Just as children have to be trained not to go to the bathroom in the living room, they have to be trained how NOT to display their anger and their frustration in the form of a tantrum.

Do parents potty-train their children by ignoring them? Of course not. So why do they think this strategy is going to work for tantrums?



What if, as in the following example, she was developmentally challenged in some manner


Nothing I've read indicates that, but if you're interested in debating the hypothetical, I'm game.

I have a very low tolerance for behavior of this sort, and I don't particularly care what the child's problems are; we've all got problems.

If the problems are so severe they lead to outbursts in public places, produce violence or uncontrollable mood swings (opening a big old can of worms here..) perhaps the parents should take it upon themselves to reduce their impact on society by limiting their child's exposure to situations likely to set them off.

I went to High School with a girl who had Down's Syndrome, she was in special classes but we ate in the same lunchroom and I often saw her in the halls. She had the habit of randomly punching people, other girls mostly, she did it three times in my three years there, that I'm aware of, and for no apparent reason.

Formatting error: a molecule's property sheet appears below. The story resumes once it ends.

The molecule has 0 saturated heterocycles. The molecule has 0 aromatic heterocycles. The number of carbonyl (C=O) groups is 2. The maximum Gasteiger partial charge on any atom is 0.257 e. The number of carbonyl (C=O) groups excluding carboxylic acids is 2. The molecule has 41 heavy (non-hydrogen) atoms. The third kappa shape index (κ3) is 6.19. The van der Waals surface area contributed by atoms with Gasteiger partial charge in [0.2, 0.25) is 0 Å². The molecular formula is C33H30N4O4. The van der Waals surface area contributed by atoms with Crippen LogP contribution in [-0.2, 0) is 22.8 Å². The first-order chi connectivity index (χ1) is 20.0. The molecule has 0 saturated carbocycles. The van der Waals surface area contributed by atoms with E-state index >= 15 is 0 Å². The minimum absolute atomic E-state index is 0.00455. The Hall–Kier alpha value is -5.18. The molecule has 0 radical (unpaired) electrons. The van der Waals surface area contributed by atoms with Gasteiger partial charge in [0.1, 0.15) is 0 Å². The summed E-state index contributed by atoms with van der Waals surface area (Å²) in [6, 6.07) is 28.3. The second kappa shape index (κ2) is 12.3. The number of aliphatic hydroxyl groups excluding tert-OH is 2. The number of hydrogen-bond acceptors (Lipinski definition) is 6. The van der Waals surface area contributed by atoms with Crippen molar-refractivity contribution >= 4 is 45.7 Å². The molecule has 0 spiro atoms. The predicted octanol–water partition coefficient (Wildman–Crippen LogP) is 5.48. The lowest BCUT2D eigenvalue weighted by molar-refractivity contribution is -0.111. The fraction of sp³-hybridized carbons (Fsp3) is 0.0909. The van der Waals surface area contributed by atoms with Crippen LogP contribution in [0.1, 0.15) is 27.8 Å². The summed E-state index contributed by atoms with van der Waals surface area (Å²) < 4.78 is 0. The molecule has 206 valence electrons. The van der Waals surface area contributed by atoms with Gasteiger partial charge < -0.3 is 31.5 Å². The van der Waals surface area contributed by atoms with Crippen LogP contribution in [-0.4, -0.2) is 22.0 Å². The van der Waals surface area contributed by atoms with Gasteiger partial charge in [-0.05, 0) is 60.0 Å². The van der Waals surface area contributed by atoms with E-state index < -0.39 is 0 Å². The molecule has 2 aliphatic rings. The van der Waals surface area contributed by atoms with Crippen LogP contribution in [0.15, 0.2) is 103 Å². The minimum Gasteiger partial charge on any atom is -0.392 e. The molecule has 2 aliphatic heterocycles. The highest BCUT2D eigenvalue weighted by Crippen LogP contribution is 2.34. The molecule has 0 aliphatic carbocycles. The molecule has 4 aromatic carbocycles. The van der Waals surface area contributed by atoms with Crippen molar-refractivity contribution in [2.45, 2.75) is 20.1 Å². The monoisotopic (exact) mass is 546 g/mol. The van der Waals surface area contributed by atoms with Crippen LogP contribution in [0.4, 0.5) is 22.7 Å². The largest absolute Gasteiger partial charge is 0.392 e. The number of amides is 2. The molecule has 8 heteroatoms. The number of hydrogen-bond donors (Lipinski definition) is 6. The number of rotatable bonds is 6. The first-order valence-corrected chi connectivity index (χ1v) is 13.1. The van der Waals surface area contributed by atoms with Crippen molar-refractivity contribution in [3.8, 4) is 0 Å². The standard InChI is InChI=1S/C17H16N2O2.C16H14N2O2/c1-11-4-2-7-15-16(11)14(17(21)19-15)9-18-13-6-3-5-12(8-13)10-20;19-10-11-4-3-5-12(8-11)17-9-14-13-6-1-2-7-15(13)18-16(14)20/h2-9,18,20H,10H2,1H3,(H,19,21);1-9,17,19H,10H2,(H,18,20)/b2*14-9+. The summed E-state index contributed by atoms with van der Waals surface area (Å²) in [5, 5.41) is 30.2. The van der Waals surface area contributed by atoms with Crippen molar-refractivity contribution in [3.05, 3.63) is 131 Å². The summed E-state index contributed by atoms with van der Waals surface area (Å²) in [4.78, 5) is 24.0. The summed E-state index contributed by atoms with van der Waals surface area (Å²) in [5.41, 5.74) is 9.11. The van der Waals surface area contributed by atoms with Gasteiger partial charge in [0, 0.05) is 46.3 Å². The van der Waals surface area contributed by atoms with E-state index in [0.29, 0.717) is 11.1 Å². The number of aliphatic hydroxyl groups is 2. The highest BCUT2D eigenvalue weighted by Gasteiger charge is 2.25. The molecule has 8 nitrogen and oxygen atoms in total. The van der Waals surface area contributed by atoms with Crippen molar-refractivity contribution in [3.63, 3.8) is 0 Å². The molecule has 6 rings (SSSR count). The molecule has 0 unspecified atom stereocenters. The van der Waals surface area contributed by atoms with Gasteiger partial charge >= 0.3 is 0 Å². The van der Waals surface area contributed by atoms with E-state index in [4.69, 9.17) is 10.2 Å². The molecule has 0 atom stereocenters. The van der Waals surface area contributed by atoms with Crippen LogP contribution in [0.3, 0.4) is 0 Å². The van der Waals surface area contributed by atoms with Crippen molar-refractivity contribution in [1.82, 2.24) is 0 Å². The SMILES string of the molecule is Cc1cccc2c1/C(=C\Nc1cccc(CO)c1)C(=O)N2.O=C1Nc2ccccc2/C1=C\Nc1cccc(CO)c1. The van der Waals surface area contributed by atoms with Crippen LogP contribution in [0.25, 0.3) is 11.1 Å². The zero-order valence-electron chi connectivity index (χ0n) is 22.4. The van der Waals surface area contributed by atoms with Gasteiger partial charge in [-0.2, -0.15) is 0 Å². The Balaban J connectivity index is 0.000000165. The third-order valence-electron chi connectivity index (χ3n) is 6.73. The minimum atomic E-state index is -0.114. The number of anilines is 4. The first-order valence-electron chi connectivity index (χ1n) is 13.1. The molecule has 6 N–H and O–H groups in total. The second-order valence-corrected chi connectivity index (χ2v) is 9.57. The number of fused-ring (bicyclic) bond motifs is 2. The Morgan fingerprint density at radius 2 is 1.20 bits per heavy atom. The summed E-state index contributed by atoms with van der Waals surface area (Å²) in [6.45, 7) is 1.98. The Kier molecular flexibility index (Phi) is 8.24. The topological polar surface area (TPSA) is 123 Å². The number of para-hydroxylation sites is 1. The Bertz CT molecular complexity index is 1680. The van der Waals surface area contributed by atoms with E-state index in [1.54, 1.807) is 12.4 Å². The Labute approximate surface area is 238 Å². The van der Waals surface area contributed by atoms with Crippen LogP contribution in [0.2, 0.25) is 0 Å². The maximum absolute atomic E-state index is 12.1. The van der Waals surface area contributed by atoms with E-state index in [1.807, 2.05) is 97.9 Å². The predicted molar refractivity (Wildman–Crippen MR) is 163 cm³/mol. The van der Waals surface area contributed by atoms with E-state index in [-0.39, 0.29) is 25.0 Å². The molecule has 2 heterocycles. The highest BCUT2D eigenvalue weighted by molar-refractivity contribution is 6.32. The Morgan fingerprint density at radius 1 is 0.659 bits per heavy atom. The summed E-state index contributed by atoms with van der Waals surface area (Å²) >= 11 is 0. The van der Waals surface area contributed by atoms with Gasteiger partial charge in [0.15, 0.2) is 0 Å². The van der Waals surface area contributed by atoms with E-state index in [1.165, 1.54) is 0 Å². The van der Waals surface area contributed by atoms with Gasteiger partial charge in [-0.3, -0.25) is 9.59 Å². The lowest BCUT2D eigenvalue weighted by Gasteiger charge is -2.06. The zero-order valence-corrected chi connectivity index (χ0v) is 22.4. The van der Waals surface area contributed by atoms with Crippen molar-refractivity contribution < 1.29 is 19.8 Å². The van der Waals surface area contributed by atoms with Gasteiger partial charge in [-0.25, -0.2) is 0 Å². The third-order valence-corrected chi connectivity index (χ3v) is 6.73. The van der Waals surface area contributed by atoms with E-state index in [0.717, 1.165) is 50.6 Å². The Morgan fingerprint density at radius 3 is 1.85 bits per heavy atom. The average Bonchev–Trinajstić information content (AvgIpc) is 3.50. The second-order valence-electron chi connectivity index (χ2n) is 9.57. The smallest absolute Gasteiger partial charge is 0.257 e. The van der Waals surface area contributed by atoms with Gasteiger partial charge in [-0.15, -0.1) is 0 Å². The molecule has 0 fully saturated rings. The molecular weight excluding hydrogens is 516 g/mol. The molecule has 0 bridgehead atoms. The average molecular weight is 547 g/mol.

One time she bit a girl and pulled a good chunk of her hair out, again for no apparent reason. Another time she punched a guy and chased him around - he was noble enough not to hit back, so he basically just had to run in circles. It was funny for bystanders at the time, but in hindsight it wasn't cool at all. This girl was a menace, but because of her special needs she was immune to punishment.

I don't think her parents' right to state-funded babysitting services outweighed the students' rights to a safe and sane learning environment, but that's just me.

In the same vein, air travelers' right to a safe and sane commute outweigh little what's-her-name's right to throw a tantrum when and where she chooses. If her parents had simply restrained her, physically, none of this would have happened.

We've all dealt with crying babies. It's an annoyance, but hardly a hill to die on. But when the kid is crawling and climbing and hitting and screaming, and the parents are trying to reason with them, or worse yet, just ignoring them, it drives me nuts. Grab the kid and don't let go until you get where you're going or the behavior stops, whichever comes first.



But let’s face it… What most people are really saying is that a crying child should NEVER be welcome on an airline. End of story.


No, I just think people are tired of uncontrolled children. Ever been on an airplane or a bus where there's a kid running around totally free, parents sleeping or staring out the window while their child rampages around unchecked?

It's far beyond annoying...



Which by implication, and because I disagree with you, indicates that I must not?


No, we can probably disagree as to the scale, or the particulars, without disagreeing on the fundamentals, and that's what seems to be the case here.



True. No argument from me on that point. But what does that have to do with this situation? Is your standard of proof that these parents failed in that responsibility based solely on this one 15 minute example…and as described by the airlines?